Perhaps since I live in Colorado, home of the infamous Columbine school shootings, I personally feel that the lack of gun control laws is a bigger threat to my children's safety than immigrants who, by and large, are not terrorists, but instead cross the border in order to serve us french fries at our McDonalds, clean our office buildings, and drive us around in taxis. Is it fair for the media (and the parties) to portray suburban mothers as caring mostly about immediate personal and family issues, at the expense of the greater good? In an article written a month before the election, Bill Adair of the Saint Petersburg Times wrote about the "persuadables," which "are predominantly white, and include more women than men." He went on to describe "one such voter," a stay-at-home mom in Broadview Heights, Ohio, who, though she opposed the Iraq war and supported abortion rights, was leaning toward Bush because "he has done a pretty good job. There hasn't been anything since Sept. 11 that has scared us." She noted, however, that she has difficulty watching the candidates on TV because of the demands of motherhood. She tried to watch the first two debates, but her three kids were "too loud."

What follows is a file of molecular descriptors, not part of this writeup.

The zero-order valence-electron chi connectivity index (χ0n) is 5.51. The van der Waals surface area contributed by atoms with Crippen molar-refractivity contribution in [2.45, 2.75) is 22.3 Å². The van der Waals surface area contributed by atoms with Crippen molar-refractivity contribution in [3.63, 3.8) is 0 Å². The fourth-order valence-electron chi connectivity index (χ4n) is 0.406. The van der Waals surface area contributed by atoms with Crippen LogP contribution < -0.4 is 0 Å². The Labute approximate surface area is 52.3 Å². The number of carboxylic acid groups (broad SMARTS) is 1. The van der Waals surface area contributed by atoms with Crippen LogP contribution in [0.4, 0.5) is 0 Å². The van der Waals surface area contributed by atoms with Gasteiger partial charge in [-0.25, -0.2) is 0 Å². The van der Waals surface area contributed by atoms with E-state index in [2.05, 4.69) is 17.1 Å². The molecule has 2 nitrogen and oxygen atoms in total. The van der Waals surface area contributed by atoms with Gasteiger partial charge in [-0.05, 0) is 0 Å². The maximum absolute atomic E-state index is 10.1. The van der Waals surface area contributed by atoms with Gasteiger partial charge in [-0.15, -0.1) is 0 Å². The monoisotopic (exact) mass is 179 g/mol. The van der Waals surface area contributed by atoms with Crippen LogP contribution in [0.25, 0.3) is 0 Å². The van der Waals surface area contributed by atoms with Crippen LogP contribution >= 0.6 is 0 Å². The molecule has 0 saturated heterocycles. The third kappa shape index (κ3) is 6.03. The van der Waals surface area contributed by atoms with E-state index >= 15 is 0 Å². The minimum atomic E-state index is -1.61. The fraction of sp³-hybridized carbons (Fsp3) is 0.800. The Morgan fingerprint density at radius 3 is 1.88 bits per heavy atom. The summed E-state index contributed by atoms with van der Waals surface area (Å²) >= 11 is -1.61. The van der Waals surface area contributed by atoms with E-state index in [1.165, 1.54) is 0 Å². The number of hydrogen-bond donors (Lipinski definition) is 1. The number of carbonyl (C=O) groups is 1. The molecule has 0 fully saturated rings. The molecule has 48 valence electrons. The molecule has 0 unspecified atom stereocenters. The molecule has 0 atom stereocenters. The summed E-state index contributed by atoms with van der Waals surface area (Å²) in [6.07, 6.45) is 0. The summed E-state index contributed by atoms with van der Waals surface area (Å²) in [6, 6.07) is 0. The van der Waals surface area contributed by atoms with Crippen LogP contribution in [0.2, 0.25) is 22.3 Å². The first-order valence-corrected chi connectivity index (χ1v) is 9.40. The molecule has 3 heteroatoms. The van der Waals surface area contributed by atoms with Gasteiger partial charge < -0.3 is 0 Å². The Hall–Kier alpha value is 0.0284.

Is the security mom label a fair assessment of mothers' involvement in politics? Generally, I don't think it is, but in the months since the election, I am beginning to see why we may be perceived that way. Certainly, there are mothers well known for their activism on key issues, such as Mothers Against Drunk Drivers, and there are Senators and Representatives, who happen also to be mothers, striving daily to make changes in our world which are unrelated to their own familie' well-being. But a basic google search on "politically active mothers" yielded few results. One,, is about political change, but that change, as heralded by Ann Crittendon, the author of "The Price of Motherhood," is focused on our needs as mothers: obtaining recognition, respect, and economic security in exchange for the work we do as parents. Crittendon and Judith Warner, the author of "Perfect Madness" (which argues for similar political changes) have been criticized for writing about "rich white women's issues." I can understand where these writers are coming from, yet I wonder why we can't take some of that energy and momentum to focus on the larger issues that affect mothers, or even women in general, across the socioeconomic spectrum. is a good start, with its focus on the health and safety of all children, but it still doesn't address basic women's issues like reproductive rights and gender equality in the workplace. comes a little closer, with its wide-ranging collection of articles about many political issues facing mothers. Nevertheless, the latter two organizations have garnered far less media attention than the "mothers movement" heralded by such writers as Crittendon and Warner.